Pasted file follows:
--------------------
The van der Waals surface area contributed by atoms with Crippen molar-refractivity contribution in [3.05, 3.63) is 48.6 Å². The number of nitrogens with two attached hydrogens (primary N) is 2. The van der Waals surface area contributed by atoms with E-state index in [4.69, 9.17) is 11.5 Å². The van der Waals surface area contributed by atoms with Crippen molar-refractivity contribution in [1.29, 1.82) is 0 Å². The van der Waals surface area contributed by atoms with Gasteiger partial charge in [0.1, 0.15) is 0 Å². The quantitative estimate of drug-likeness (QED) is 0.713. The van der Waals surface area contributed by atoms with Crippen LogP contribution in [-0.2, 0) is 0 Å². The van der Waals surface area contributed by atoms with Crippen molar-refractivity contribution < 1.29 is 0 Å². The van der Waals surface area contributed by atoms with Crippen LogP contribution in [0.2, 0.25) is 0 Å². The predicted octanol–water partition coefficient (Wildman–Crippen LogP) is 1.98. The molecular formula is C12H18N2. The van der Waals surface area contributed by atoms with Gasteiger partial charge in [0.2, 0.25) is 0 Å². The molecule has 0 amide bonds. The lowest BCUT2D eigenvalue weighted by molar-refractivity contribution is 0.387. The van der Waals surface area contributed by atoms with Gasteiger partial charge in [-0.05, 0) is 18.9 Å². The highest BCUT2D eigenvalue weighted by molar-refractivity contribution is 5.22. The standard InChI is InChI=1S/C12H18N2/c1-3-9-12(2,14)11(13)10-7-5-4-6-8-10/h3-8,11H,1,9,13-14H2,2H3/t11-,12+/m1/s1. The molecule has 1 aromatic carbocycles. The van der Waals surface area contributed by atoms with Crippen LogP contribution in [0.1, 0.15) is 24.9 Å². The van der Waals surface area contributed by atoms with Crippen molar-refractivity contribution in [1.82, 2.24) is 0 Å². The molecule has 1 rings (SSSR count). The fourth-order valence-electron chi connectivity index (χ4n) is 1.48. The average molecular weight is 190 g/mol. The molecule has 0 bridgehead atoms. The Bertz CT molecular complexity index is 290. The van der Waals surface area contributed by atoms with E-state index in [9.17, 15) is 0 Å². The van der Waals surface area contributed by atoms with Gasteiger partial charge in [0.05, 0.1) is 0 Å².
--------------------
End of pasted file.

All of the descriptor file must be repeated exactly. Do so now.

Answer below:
The van der Waals surface area contributed by atoms with Crippen molar-refractivity contribution in [3.05, 3.63) is 48.6 Å². The number of nitrogens with two attached hydrogens (primary N) is 2. The van der Waals surface area contributed by atoms with E-state index in [4.69, 9.17) is 11.5 Å². The van der Waals surface area contributed by atoms with Crippen molar-refractivity contribution in [1.29, 1.82) is 0 Å². The van der Waals surface area contributed by atoms with Gasteiger partial charge in [0.1, 0.15) is 0 Å². The quantitative estimate of drug-likeness (QED) is 0.713. The van der Waals surface area contributed by atoms with Crippen LogP contribution in [-0.2, 0) is 0 Å². The van der Waals surface area contributed by atoms with Crippen molar-refractivity contribution < 1.29 is 0 Å². The van der Waals surface area contributed by atoms with Crippen LogP contribution in [0.2, 0.25) is 0 Å². The predicted octanol–water partition coefficient (Wildman–Crippen LogP) is 1.98. The molecular formula is C12H18N2. The van der Waals surface area contributed by atoms with Gasteiger partial charge in [0.2, 0.25) is 0 Å². The molecule has 0 amide bonds. The lowest BCUT2D eigenvalue weighted by molar-refractivity contribution is 0.387. The van der Waals surface area contributed by atoms with Gasteiger partial charge in [-0.05, 0) is 18.9 Å². The highest BCUT2D eigenvalue weighted by molar-refractivity contribution is 5.22. The standard InChI is InChI=1S/C12H18N2/c1-3-9-12(2,14)11(13)10-7-5-4-6-8-10/h3-8,11H,1,9,13-14H2,2H3/t11-,12+/m1/s1. The molecule has 1 aromatic carbocycles. The van der Waals surface area contributed by atoms with Crippen LogP contribution in [0.1, 0.15) is 24.9 Å². The van der Waals surface area contributed by atoms with Crippen molar-refractivity contribution in [1.82, 2.24) is 0 Å². The molecule has 1 rings (SSSR count). The fourth-order valence-electron chi connectivity index (χ4n) is 1.48. The average molecular weight is 190 g/mol. The molecule has 0 bridgehead atoms. The Bertz CT molecular complexity index is 290. The van der Waals surface area contributed by atoms with E-state index in [9.17, 15) is 0 Å². The van der Waals surface area contributed by atoms with Gasteiger partial charge in [0.05, 0.1) is 0 Å².